The gold rush led to the rise of a thriving trade zone on the Pacific, centered on San Francisco and its bay. Being difficult to access by land, especially from the big markets on the East Coast and Europe, and before being connected to the rest of the continent by railroad, San Francisco relied on the sea to provide the only easy and economic link with the world. ...

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4 - The Gold Mountain Trade

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pp. 137-190

The gold rush is well known for stimulating migration from China; however, much less has been said about it as a stimulus of trade. Even before Chinese went to California in any significant numbers, firms and individuals in Hong Kong and South China had discovered that California was not only a place full of gold mines, ...

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5 - Preparing Opium for America

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pp. 191-218

The high income of California created a market for top-quality commodities and luxury goods. The Chinese there demanded, and were able to afford, No. 1 China rice, refined white sugar, shark’s fin and bird’s nest. Above all, they wanted the best opium that money could buy. ...

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6 - Bound for California: The Emigration of Chinese Women

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pp. 219-264

Sometime between late 1848 and early 1849, Ah Toy—tall, slender, with bound feet and laughing eyes—sailed for San Francisco, leaving her husband behind in Hong Kong. She made the perilous and arduous journey across the Pacific to “better her condition” by working as an independent prostitute. ...

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7 - Returning Bones

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pp. 265-296

On May 15, 1855, the American ship the Sunny South left San Francisco for Hong Kong with what the Alta California described as a “strange article of export”—“a freight of seventy dead Chinamen.”1 This was the first of many such shipments; for the next hundred years, the remains of tens of thousands of deceased Chinese ...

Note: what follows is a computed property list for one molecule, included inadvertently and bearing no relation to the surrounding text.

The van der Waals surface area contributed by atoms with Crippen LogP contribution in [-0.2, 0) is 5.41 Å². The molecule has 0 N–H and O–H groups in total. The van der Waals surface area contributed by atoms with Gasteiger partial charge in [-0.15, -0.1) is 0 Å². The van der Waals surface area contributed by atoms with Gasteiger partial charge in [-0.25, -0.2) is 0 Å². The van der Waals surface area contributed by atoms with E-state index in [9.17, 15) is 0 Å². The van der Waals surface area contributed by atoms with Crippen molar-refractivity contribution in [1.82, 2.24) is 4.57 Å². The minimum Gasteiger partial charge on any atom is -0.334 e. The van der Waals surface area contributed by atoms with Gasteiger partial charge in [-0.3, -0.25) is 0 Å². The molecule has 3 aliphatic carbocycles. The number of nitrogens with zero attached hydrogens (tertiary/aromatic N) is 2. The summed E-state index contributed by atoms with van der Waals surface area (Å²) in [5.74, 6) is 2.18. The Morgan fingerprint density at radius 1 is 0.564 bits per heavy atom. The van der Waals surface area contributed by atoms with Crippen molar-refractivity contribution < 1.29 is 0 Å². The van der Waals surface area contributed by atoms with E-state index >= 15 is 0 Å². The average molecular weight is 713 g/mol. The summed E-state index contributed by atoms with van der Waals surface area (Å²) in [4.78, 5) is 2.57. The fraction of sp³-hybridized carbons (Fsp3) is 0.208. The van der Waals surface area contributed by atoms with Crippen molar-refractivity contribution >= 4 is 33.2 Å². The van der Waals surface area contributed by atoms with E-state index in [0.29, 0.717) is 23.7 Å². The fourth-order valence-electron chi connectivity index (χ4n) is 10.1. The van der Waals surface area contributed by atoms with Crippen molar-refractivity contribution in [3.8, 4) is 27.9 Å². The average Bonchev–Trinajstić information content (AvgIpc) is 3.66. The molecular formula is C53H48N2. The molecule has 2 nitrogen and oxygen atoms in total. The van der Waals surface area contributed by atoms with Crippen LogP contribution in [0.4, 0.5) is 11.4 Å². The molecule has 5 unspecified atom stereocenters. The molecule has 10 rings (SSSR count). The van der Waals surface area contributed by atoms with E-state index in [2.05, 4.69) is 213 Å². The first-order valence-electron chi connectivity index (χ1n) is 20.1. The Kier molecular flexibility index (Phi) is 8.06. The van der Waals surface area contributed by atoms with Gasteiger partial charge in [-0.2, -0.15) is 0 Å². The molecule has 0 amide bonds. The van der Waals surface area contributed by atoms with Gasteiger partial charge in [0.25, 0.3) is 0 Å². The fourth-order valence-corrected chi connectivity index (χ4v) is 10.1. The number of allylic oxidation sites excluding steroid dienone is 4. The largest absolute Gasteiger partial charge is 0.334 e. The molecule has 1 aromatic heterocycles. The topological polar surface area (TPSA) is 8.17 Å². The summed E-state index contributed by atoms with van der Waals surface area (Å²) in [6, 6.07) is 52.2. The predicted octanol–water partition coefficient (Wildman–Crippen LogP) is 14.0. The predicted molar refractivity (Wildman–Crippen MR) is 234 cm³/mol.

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pp. 297-308

It would be hard to exaggerate the immense impact of the California gold rush on Hong Kong history. By expanding horizons in terms of new geographical frontiers, new navigation routes, new markets, and new potential for networking, the gold rush brought far-reaching economic and social consequences. ...

Appendix 1: Hong Kong Exports to San Francisco, 1849

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pp. 309-311

Appendix 2: Migration Figures between Hong Kong and San Francisco, 1852–76, 1858–78

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pp. 312-313

Appendix 3: Ships Sailing from Hong Kong to San Francisco, 1852

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pp. 314-320


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pp. 321-406


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pp. 407-410


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pp. 411-434


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pp. 435-454

E-ISBN-13: 9789882208780
Print-ISBN-13: 9789888139712

Page Count: 420
Illustrations: 21 b/w
Publication Year: 2012

Edition: 1